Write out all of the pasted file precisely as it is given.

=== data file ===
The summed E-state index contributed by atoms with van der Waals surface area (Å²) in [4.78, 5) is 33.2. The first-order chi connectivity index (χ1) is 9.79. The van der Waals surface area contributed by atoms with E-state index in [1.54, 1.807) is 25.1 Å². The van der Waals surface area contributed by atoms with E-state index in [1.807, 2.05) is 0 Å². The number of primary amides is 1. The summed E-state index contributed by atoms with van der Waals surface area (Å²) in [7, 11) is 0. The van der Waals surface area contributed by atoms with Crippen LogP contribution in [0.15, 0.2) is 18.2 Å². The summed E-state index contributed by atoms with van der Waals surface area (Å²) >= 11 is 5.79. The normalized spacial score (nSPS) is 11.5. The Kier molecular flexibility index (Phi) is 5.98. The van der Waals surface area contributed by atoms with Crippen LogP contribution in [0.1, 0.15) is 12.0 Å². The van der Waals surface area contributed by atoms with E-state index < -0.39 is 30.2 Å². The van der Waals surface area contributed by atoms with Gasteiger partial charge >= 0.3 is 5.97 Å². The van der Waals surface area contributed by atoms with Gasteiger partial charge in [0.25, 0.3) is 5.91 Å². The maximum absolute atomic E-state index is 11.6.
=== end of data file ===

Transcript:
The summed E-state index contributed by atoms with van der Waals surface area (Å²) in [4.78, 5) is 33.2. The first-order chi connectivity index (χ1) is 9.79. The van der Waals surface area contributed by atoms with E-state index in [1.54, 1.807) is 25.1 Å². The van der Waals surface area contributed by atoms with E-state index in [1.807, 2.05) is 0 Å². The number of primary amides is 1. The summed E-state index contributed by atoms with van der Waals surface area (Å²) in [7, 11) is 0. The van der Waals surface area contributed by atoms with Crippen LogP contribution in [0.15, 0.2) is 18.2 Å². The summed E-state index contributed by atoms with van der Waals surface area (Å²) >= 11 is 5.79. The normalized spacial score (nSPS) is 11.5. The Kier molecular flexibility index (Phi) is 5.98. The van der Waals surface area contributed by atoms with Crippen LogP contribution in [0.1, 0.15) is 12.0 Å². The van der Waals surface area contributed by atoms with E-state index < -0.39 is 30.2 Å². The van der Waals surface area contributed by atoms with Gasteiger partial charge >= 0.3 is 5.97 Å². The van der Waals surface area contributed by atoms with Gasteiger partial charge in [0.25, 0.3) is 5.91 Å². The maximum absolute atomic E-state index is 11.6.